Teaching basic lab skills
for research computing

Python as a Second Language

Donny Winston, Joey Montoya, and I taught a one-day class for Lawrence Berkeley National Laboratory on Python as a Second Language last week. As its introductory blurb says, “This lesson is an introduction to programming in Python for people who are already comfortable in some other language such as Perl or MATLAB.” The notes are still very much under development, but having delivered it twice, we’re pretty confident that it can actually be delivered in one day. We would be very grateful for feedback: please file issues in the GitHub repository to let us know what you think, to add more exercises and bullet points, or anything else.

As well as delivering new(ish) material, we experimented with having one of the instructors teach via video conferencing with local helpers in the morning, while on-site instructors taught in the afternoon. Some of the feedback included:


  • On-line with local help worked very well.
  • Mixed mode worked well for the first section because the material was easier, might have been more difficult for second half.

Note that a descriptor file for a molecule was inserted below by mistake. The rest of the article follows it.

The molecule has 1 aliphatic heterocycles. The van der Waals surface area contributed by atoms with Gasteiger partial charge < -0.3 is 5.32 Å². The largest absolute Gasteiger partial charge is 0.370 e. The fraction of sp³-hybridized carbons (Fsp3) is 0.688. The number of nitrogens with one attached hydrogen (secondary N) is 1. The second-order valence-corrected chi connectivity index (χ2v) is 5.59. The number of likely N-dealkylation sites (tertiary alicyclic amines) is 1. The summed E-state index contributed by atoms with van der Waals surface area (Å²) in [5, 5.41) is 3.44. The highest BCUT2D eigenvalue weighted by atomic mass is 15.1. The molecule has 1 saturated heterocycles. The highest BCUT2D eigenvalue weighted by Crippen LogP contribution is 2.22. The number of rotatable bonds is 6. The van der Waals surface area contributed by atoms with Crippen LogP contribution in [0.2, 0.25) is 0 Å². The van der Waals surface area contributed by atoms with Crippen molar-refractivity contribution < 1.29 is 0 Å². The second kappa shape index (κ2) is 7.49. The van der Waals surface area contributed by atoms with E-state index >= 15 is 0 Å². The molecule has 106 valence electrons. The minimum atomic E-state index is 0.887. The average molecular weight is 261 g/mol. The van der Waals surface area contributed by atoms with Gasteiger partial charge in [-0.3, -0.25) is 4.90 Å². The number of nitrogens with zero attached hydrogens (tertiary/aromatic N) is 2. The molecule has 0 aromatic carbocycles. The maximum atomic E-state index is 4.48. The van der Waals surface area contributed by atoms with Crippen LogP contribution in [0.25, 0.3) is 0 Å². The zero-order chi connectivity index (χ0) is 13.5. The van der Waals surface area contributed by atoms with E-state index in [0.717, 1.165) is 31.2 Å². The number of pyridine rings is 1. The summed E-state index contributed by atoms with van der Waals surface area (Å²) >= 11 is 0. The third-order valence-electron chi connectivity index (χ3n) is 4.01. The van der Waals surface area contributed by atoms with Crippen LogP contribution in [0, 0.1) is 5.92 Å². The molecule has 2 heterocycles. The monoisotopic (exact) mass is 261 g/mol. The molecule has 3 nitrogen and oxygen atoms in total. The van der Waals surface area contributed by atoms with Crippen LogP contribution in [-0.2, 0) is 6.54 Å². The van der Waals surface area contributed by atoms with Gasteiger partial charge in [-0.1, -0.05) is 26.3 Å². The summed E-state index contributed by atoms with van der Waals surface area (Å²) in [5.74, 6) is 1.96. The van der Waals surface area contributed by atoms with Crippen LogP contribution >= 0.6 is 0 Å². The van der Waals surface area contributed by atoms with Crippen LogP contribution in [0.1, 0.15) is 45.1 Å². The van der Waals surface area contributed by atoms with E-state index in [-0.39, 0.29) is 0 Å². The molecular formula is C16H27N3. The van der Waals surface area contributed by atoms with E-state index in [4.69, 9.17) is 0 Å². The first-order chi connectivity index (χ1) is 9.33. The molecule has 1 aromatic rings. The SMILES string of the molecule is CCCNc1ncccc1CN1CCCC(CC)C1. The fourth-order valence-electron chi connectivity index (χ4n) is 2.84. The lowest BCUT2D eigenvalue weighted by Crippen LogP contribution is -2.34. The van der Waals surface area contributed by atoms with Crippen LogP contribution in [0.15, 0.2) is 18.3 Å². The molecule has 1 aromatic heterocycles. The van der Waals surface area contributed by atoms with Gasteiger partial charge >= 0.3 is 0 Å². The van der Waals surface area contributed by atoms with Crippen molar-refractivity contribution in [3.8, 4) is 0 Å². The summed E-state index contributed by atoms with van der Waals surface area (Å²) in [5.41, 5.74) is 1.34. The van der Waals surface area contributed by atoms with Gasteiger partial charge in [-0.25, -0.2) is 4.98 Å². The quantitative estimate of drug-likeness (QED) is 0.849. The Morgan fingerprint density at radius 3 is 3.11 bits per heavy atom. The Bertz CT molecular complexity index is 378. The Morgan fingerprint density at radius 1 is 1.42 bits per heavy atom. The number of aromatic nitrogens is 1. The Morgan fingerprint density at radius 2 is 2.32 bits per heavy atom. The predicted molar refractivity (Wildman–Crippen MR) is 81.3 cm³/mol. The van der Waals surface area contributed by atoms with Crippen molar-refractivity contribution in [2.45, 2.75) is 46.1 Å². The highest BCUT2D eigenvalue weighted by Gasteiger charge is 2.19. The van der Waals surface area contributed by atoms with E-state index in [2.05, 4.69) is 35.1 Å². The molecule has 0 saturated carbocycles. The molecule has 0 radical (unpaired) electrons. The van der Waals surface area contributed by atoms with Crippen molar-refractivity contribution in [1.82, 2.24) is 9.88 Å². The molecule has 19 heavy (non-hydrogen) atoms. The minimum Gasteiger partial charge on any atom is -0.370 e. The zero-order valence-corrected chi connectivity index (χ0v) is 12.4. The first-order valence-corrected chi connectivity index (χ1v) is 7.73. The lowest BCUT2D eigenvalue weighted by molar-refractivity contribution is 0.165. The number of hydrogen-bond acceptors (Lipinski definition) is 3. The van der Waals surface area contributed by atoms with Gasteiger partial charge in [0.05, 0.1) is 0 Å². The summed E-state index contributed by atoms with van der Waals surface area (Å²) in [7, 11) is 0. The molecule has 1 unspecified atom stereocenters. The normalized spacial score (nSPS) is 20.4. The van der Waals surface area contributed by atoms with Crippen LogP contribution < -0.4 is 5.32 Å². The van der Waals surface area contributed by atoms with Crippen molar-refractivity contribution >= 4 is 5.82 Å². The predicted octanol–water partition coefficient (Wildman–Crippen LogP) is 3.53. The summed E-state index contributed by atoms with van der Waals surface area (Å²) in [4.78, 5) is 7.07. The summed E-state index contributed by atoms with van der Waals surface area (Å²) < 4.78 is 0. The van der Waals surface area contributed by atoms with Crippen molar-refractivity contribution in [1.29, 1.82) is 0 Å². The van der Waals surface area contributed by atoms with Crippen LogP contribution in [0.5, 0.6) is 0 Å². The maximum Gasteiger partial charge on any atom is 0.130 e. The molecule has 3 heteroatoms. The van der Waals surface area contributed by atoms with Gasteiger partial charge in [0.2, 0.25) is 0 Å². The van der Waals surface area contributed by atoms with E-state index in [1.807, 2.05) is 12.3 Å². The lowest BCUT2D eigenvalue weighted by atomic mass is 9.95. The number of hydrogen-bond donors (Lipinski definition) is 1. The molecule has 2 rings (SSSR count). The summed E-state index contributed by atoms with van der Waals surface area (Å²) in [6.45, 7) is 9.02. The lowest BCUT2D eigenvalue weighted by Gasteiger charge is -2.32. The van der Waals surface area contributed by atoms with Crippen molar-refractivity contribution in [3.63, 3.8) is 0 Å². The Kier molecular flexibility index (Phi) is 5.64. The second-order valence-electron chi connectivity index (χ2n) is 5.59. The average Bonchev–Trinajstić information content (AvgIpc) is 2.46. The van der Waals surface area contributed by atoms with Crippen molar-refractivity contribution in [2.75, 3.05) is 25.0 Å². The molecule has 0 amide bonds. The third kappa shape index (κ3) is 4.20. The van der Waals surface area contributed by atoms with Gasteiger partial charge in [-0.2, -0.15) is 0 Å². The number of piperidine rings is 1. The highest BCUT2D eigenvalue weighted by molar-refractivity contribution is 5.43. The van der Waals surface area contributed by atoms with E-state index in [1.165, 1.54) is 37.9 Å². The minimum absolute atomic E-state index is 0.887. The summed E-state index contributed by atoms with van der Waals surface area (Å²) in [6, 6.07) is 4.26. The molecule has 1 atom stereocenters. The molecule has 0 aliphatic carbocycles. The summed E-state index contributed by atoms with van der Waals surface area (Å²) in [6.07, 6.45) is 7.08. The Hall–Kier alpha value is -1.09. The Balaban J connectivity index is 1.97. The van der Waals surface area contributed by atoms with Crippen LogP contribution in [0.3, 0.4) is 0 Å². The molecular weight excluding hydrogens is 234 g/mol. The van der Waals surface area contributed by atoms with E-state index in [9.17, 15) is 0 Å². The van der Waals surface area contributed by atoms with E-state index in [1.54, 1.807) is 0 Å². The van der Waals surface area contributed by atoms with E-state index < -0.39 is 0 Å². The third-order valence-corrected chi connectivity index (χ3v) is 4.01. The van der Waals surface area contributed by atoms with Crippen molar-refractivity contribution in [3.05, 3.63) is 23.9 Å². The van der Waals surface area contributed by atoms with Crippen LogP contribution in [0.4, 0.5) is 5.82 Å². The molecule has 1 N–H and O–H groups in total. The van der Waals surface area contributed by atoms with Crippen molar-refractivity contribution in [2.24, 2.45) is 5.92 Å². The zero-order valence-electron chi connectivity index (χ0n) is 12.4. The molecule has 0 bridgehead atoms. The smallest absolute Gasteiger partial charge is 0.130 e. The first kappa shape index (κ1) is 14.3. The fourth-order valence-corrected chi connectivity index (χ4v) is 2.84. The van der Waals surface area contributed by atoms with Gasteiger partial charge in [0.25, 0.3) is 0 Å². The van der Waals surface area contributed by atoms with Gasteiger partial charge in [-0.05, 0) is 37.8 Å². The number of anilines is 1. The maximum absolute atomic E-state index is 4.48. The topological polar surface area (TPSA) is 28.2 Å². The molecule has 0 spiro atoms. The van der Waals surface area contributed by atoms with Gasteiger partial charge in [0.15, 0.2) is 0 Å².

• Easy to follow, well written exercises.
  • I thought remote instructor was great…having local instructors was a big part of that though.
  • Plotting super helpful.
  • Etherpad being read-only may have helped, so people didn’t mess it up.
  • Cool, dense content, helpers are very knowledgeable.


  • Sometimes fast.
  • Typing is hard to follow as it scrolls off screen.
  • Pytest can’t install.
  • For online instructor, dual screens may be useful, I’d like to see the Notebook longer.
  • A bit fast at times, particularly due to the auto scrolling of the screen.
  • Confusing if you fell behind for a second and the teachers would overwrite, rather than start new cell.
  • I would have liked to see how python is more typically used, such as IDEs, command line, etc.
  • Tell people that terminal functionality is needed in advance.
  • A bit rushed through matplotlib, would have liked more practice plotting.

Based on this feedback and what we heard in the previous round, we have moved the material on command-line scripts into the “Extras” section: there wasn’t time to get to it, and it requires yet another install for Windows users.

Dialogue & Discussion

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